May 19, 2016

Survey Relays Respondents' Concerns for Louisiana Coastline

Coastal advocates support restoration and dedicated coastal funds

louisiana, coast, survey, wetlands, conservation, funding, legislation

The America's Wetland Foundation (AWF) released results of its recent online selected coastal leaders survey that show high concern among respondents about the state of Louisiana's coast.

The latest polling shows 91% of respondents are "very concerned" and 7% of respondents are "somewhat concerned" about the loss of Louisiana's coastal wetlands. These data from individuals who have previously expressed interest in coastal restoration issues shows higher concern, but is near the 89th percentile of Louisiana voters polled with the same question in a 2014 scientific poll of Louisiana voters.

Eighty percent believe the state should move forward with Louisiana's coastal master plan. The same number also believe large scale projects, such as diverting water and sediment from the Mississippi River, should move forward immediately. Three-quarters of respondents fell into those categories in the 2014 voter survey. Sixty-eight percent noted transitional projects, including shoring up the banks of the Gulf Intracoastal Waterway to stop saltwater intrusion, are critical to the success of large-scale projects.

"We have a solid coastal plan in which hundreds of top scientists have been drawn to Louisiana to build workable solutions," said King Milling, AWF chairman. "Coastal advocates are concerned about making sure all of our hard earned gains move quickly into implementation and projects get done and that funds remain secure for coastal programs."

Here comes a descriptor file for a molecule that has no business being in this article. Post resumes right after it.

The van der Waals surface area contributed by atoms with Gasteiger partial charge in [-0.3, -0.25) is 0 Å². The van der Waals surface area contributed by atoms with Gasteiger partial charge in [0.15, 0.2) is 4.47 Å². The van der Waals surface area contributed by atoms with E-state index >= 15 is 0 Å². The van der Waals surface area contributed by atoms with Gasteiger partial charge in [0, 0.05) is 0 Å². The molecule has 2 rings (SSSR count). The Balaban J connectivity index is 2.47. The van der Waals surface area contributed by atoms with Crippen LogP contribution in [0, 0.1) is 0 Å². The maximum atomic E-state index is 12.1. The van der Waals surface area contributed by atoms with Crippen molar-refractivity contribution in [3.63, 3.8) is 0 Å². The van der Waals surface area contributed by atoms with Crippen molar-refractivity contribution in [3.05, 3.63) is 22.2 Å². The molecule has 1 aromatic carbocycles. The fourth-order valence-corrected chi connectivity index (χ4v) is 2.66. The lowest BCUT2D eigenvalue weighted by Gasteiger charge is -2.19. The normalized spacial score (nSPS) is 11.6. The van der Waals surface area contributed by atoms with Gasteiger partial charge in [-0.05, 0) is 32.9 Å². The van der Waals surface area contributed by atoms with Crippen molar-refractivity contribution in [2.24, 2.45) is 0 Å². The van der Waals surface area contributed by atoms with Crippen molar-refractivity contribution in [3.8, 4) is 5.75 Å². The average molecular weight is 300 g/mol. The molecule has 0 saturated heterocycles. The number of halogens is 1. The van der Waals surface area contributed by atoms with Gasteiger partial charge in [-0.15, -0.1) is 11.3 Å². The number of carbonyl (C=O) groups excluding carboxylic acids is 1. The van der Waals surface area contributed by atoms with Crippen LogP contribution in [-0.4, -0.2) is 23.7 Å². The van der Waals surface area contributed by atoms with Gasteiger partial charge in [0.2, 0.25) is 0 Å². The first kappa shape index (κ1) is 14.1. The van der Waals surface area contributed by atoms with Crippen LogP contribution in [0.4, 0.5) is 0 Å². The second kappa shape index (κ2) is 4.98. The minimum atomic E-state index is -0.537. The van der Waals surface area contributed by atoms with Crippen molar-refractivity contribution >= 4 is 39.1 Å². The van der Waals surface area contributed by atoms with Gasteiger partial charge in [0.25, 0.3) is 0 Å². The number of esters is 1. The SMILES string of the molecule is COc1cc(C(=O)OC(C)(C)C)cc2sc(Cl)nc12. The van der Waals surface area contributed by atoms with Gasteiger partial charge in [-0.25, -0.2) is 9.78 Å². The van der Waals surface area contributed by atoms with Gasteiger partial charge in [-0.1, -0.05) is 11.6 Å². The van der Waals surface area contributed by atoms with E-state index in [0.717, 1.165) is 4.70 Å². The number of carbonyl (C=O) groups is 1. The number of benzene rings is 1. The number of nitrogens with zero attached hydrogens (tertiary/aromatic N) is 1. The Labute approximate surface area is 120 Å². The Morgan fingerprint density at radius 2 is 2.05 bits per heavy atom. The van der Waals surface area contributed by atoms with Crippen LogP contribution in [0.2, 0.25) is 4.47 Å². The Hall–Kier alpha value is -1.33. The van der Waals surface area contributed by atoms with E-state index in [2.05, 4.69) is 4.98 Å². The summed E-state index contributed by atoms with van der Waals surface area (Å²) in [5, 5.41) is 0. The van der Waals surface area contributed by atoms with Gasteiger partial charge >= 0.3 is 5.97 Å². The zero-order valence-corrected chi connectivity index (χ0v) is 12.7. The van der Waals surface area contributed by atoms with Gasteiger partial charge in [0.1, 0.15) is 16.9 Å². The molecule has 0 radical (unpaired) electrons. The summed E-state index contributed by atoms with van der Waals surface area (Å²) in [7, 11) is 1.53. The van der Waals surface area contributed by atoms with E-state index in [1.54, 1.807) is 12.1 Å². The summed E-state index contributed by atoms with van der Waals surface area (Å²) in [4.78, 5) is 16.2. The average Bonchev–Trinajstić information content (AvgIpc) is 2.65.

A majority—88 percent of respondents—indicated "No" when asked if revenue shortages should allow the state to divert money from coastal restoration until more money is available in the midst of Louisiana's budget deficit.

"The people of Louisiana understand coastal funds must not be diverted for short-term solutions to the budget. Doing so will negate the positive work that has been accomplished in our efforts to create a coastal master plan and our ability to execute it," Sidney Coffee, former coastal chief and AWF senior advisor, said. "We support Governor Edwards in standing firm on this issue."

Despite popular belief, the survey also revealed 66% of people in Louisiana believe climate change is leading to sea level rise and poses a threat to coastal Louisiana, echoing results from 2014.

In the first quarter of 2016, AWF conducted the online survey to test the attitudes of supporters of coastal restoration in Louisiana, with the change of state administrations. The findings, drawn from coastal restoration leaders, while not scientific, allow the foundation to compare data with previous 2014 polling of Louisiana voters from qualified survey research organizations.